points all the way on the right side of the arrow, labeled "I am here" with a
crying emoji; the graphic is labeled "Meaningless privacy

And there’s just so much garbage in my data. It turns out, my use case is complex. I do have lots of statistics and weird requirements.

I tried all the things that they told me to try in the literature. I used fancy techniques like zero-concentrated DP and dimensionality reduction and adaptive algorithms. I even got some experts to help me. But even with their help, it seems like my problem is impossible to solve. The noise is just too bad.

Unless… well, unless I use, like, an epsilon of 30 or anything. But sadly, I understand the explanation of what epsilon means! Kind of. I know that large privacy parameters are basically providing meaningless protection! So why would I even bother, if the best I can do is a number that tells me that the privacy levels are terrible?

I should probably just stop trying to do anonymization altogether and go to the mountains. Raise some goats or something. That seems nice.

The same slide as before, with additional boxes superposed on top of the
previous elements. One reads "Privacy-utility trade-offs can be painful".
Another one reads "No guidance or consensus about these choices". A third one
reads "Large budgets are pretty much uninterpretable". They all end with a green
checkmark emoji.

Honestly… yeah.

For many problems, the trade-off between privacy and utility can be frankly brutal. That’s just a fact.

And if you give me an algorithm and the only thing you tell me is “it’s DP with an epsilon of 20”… it doesn’t spark joy. There’s no magic explanation that I could give you that would make it acceptable.

Plus, it’s not like there’s good guidance about this, either. If you can use a low privacy budget, you can understand what’s going on. You can rely on the math. But when your epsilon is, like, 10… the math interpretation stops making sense, and what do you have to replace it?

In an ideal world, there’d be some standard that tells you: in this context, under these conditions, an epsilon of 10 is OK. In this other context, you can go up to 15. Even if it feels a bit iffy from a mathematical standpoint, at least there would be community agreement that this is acceptable. People could defend their choices to their executives, to regulators, and to the people in their data. But there’s nothing like that right now. So when people have to face hard decisions regarding parameter choices, of course that can feel hopeless.

Until we have some form of community agreement or standard on what parameters make sense in which context, we won’t solve that problem entirely. But in the meantime, here are some ways we can look at the current situation under a more hopeful lens.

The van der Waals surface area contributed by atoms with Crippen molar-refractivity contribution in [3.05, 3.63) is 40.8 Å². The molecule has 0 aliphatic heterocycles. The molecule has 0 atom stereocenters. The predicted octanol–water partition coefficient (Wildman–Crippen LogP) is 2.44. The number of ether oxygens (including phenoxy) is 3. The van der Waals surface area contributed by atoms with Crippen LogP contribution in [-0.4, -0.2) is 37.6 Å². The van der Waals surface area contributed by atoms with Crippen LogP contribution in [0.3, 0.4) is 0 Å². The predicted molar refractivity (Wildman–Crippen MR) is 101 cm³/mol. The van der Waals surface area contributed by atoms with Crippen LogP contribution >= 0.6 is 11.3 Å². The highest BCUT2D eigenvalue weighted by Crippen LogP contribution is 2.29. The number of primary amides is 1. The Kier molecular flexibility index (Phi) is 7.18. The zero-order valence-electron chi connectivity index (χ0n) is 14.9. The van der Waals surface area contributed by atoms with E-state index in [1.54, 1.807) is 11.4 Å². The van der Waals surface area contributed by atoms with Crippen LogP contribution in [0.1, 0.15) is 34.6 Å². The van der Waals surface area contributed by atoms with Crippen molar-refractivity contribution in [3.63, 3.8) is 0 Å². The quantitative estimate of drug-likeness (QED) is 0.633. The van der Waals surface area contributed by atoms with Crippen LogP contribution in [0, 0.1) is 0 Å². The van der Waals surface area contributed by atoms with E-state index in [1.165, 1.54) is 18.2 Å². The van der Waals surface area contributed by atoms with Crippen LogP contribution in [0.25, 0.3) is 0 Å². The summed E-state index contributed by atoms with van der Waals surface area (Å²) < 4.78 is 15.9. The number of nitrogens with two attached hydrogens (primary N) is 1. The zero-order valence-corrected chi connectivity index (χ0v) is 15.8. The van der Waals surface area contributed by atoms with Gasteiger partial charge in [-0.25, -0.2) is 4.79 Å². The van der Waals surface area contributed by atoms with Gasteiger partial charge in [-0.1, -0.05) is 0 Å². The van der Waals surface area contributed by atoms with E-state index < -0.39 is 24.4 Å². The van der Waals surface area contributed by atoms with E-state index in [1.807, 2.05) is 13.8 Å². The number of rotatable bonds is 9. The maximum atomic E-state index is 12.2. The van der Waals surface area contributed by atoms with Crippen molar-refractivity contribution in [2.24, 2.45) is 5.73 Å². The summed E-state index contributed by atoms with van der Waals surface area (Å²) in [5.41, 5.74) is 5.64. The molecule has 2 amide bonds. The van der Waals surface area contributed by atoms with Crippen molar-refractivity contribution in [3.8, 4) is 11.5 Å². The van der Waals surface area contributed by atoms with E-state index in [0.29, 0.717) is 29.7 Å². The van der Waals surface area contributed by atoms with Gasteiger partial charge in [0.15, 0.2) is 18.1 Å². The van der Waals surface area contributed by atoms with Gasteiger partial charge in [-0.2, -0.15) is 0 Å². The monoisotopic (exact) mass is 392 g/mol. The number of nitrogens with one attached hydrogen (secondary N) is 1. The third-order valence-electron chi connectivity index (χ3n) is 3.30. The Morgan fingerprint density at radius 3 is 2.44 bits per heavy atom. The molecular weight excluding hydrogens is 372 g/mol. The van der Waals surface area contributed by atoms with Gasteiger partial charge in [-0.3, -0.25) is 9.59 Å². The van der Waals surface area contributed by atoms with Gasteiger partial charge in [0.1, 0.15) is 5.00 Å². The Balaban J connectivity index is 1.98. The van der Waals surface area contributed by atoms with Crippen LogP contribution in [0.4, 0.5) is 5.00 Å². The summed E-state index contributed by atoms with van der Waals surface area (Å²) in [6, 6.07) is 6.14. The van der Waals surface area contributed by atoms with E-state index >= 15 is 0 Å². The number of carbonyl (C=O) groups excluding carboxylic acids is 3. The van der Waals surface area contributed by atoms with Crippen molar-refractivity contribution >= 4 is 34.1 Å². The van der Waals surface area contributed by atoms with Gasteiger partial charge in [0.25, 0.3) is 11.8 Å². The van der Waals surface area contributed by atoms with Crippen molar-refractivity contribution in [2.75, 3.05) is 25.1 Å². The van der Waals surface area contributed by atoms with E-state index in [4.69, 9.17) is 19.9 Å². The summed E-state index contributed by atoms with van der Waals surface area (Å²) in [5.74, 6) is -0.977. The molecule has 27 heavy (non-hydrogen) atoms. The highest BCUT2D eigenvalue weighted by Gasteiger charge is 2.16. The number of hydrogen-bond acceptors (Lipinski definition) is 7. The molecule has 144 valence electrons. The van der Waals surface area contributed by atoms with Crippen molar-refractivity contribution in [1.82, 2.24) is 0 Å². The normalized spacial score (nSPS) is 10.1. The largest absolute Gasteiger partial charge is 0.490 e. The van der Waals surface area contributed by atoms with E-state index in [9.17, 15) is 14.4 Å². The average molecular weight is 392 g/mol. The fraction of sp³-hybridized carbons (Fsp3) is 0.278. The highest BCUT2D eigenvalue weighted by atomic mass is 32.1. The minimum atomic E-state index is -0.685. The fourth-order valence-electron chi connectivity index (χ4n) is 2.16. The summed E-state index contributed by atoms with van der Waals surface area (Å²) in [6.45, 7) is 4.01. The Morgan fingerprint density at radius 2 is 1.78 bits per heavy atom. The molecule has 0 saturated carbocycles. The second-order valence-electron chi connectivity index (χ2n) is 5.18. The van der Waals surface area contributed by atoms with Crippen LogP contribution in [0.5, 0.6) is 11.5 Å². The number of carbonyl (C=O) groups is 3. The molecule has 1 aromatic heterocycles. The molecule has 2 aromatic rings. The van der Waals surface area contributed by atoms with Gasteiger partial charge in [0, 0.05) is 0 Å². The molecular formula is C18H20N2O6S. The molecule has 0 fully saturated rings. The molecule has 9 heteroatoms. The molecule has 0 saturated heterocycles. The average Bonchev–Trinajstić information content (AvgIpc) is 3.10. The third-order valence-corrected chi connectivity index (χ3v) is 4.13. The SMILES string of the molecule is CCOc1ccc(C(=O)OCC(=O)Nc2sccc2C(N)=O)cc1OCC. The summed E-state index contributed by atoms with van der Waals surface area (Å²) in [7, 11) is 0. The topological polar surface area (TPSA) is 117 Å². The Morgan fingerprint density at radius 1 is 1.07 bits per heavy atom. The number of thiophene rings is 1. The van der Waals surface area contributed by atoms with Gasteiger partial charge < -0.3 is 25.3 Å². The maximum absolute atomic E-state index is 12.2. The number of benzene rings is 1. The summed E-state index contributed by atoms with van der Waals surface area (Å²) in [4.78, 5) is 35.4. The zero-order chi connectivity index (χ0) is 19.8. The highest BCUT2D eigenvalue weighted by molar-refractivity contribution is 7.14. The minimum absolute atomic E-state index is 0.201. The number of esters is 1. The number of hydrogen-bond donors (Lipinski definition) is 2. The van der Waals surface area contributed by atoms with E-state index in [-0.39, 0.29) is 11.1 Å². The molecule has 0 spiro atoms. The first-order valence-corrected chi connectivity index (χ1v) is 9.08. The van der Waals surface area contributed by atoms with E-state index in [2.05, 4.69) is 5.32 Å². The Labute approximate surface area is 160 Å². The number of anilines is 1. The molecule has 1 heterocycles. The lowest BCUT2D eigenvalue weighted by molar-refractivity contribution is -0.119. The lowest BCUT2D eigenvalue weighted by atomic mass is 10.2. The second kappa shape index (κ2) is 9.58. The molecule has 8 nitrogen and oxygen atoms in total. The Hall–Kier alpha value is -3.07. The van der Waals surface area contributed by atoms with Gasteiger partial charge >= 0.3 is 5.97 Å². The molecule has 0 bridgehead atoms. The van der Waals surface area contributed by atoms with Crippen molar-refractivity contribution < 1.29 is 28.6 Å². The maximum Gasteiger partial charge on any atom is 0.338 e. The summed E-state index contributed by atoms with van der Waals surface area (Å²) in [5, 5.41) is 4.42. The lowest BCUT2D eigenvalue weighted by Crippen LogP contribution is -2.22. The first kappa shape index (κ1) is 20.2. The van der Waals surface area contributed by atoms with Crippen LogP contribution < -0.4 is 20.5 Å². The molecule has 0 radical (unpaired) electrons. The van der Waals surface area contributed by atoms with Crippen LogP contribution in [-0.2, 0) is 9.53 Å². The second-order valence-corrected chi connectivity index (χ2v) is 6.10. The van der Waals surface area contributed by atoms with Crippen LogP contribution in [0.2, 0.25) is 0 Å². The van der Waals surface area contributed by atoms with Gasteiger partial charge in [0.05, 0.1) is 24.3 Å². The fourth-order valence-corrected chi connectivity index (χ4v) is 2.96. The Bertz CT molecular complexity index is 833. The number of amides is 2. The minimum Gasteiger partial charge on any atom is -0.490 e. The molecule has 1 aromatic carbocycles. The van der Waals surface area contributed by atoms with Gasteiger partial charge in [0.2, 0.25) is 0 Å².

A slide with three pictures and labels. The first one is a box labeled
epsilon, and an arrow going from this box to a version of this box divided in 5,
each labeled epsilon_1 to epsilon_5, the diagram is labeled "Per-attribute
privacy accounting". The second one are three boxes of various sizes, labeled
from epsilon_1 to epsilon_3, the whole thing is labeled "Varying privayc loss".
The third one is the "Not sure if…" meme from Futurama showing Fry looking
suspicious, labeled "Empirical effectiveness".

First, here’s an idea that has a lot of potential: privacy analyses don’t need to be limited to a single number. You can do finer-grained things, like looking at the privacy loss of individual attributes instead of entire records.

Say your total epsilon is 10. That seems not so great. But maybe each person in your dataset has 20 attributes. And maybe you can show that if all you do is change a single attribute, then that information is protected with an epsilon or 0.5. Or maybe 1, or 2, depending on which attribute. That feels better: it gives you interpretable guarantees on smaller pieces of information. Maybe that’s enough to give you some peace of mind.

Another idea that is largely uncharted territory today is to have the privacy loss vary across protected entities, instead of being constant on the entire dataset.

This is particularly useful for economic data that is typically very heavy-tailed: one large supermaket might have 1000 employees and millions in monthly revenue, while the mom-and-pop store next door is 500 times smaller. Protecting both at the same time can be tricky, or outright impossible, if we protect them in the exact same way. But it might make sense to adopt a privacy loss accounting framework where the smaller contributors have a better privacy parameter than the large contributors. We’re doing things along these lines with the U.S. Department of Agriculture and the economic branch of the U.S. Census Bureau — come talk to me if you want to hear more.

Finally, and this might sound funny considering everything I told you so far, but… Even with very large epsilons, differential privacy seems to achieve better practical protection than other approaches?